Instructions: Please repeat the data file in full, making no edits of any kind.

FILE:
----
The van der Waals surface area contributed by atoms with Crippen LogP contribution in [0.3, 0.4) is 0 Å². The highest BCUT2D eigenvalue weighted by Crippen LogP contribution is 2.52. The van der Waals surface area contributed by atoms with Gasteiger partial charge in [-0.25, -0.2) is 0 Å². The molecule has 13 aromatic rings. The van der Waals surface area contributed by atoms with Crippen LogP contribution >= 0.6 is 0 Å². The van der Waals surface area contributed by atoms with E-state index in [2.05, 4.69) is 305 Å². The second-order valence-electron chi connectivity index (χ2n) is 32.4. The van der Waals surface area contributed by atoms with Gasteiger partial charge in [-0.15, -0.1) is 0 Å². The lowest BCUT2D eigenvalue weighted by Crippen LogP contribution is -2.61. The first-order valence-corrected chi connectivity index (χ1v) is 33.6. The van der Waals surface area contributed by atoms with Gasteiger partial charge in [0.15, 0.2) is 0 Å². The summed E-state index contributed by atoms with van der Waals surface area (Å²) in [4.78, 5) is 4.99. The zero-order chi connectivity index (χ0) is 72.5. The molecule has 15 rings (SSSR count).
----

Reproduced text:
The van der Waals surface area contributed by atoms with Crippen LogP contribution in [0.3, 0.4) is 0 Å². The highest BCUT2D eigenvalue weighted by Crippen LogP contribution is 2.52. The van der Waals surface area contributed by atoms with Gasteiger partial charge in [-0.25, -0.2) is 0 Å². The molecule has 13 aromatic rings. The van der Waals surface area contributed by atoms with Crippen LogP contribution >= 0.6 is 0 Å². The van der Waals surface area contributed by atoms with E-state index in [2.05, 4.69) is 305 Å². The second-order valence-electron chi connectivity index (χ2n) is 32.4. The van der Waals surface area contributed by atoms with Gasteiger partial charge in [-0.15, -0.1) is 0 Å². The lowest BCUT2D eigenvalue weighted by Crippen LogP contribution is -2.61. The first-order valence-corrected chi connectivity index (χ1v) is 33.6. The van der Waals surface area contributed by atoms with Gasteiger partial charge in [0.15, 0.2) is 0 Å². The summed E-state index contributed by atoms with van der Waals surface area (Å²) in [4.78, 5) is 4.99. The zero-order chi connectivity index (χ0) is 72.5. The molecule has 15 rings (SSSR count).